Develops a basic knowledge of salary administration. Introduces wage and salary administration techniques including job analysis, job evaluation, compensation surveys, establishing and maintaining salary schedules, administering a salary plan; general and specific adjustments for promotions and demotions; and how to set up a simple plan. Contemporary issues such as pay compression, pay equity and confidentiality are addressed. Prerequisites: HRMG 3105
Managing Organizational Change
This is an introductory course in Organizational Change. Students gain an understanding of the concept of change, the necessity for change and an awareness of the impact on change to organizations and individuals. The course also highlights the ways in which change can be successfully brought about in an organization and how to become a successful change agent. Prerequisites: ORGB 1105
|4. Open Electives (12.0 credits)|
|Complete a minimum of 12.0 credits of additional business and/or non-business electives.|
Check current availability of courses for this program.
Do you have credits from another BC/Yukon post-secondary school? Do you want to know if they transfer to courses here at BCIT? Check out BCIT's Transfer Equivalency Database to find out.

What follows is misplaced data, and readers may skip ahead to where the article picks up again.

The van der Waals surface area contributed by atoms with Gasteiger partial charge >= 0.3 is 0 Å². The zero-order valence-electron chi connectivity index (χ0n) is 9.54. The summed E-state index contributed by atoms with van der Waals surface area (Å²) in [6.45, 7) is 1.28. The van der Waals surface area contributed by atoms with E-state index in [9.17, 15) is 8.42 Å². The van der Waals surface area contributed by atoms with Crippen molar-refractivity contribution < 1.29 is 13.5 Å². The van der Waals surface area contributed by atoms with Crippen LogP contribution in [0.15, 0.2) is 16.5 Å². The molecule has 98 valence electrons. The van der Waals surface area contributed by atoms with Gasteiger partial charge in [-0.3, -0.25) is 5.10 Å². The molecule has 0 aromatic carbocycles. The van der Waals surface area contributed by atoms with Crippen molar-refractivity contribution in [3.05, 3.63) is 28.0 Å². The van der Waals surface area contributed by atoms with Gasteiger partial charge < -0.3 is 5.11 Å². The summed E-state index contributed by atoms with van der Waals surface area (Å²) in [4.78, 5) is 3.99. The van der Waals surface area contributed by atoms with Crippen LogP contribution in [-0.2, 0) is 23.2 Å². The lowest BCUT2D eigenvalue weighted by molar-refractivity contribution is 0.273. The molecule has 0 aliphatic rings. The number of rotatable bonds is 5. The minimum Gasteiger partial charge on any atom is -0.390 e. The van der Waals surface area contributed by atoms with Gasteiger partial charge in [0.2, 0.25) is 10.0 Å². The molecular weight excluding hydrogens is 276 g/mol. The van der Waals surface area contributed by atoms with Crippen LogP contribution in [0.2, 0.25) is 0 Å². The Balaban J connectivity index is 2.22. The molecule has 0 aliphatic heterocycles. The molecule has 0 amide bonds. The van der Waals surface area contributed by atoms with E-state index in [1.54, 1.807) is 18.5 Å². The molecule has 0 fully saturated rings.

The maximum time to complete the program is seven years.
Upon completing the prerequisite associate certificate, students typically complete the part-time diploma program within three to five years. Courses are offered three times per year to coincide with the Part-time Studies terms:
|Winter term||January - April|
|Spring term||April - June/July|
|Fall term||September - December|
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Many courses are also offered through distance and online learning.
The Human Resources Option is made up of four components: core courses, human resources required courses, human resources electives and open electives. Each component requires Tier 1, Tier 2 and/or Capstone credits as outlined below.
|Component||Tier 1||Tier 2||Capstone||Total credits|
|1. Core courses||40.5||23.0||12.0||75.5|
|2. HR required||4.0||15.0||19.0|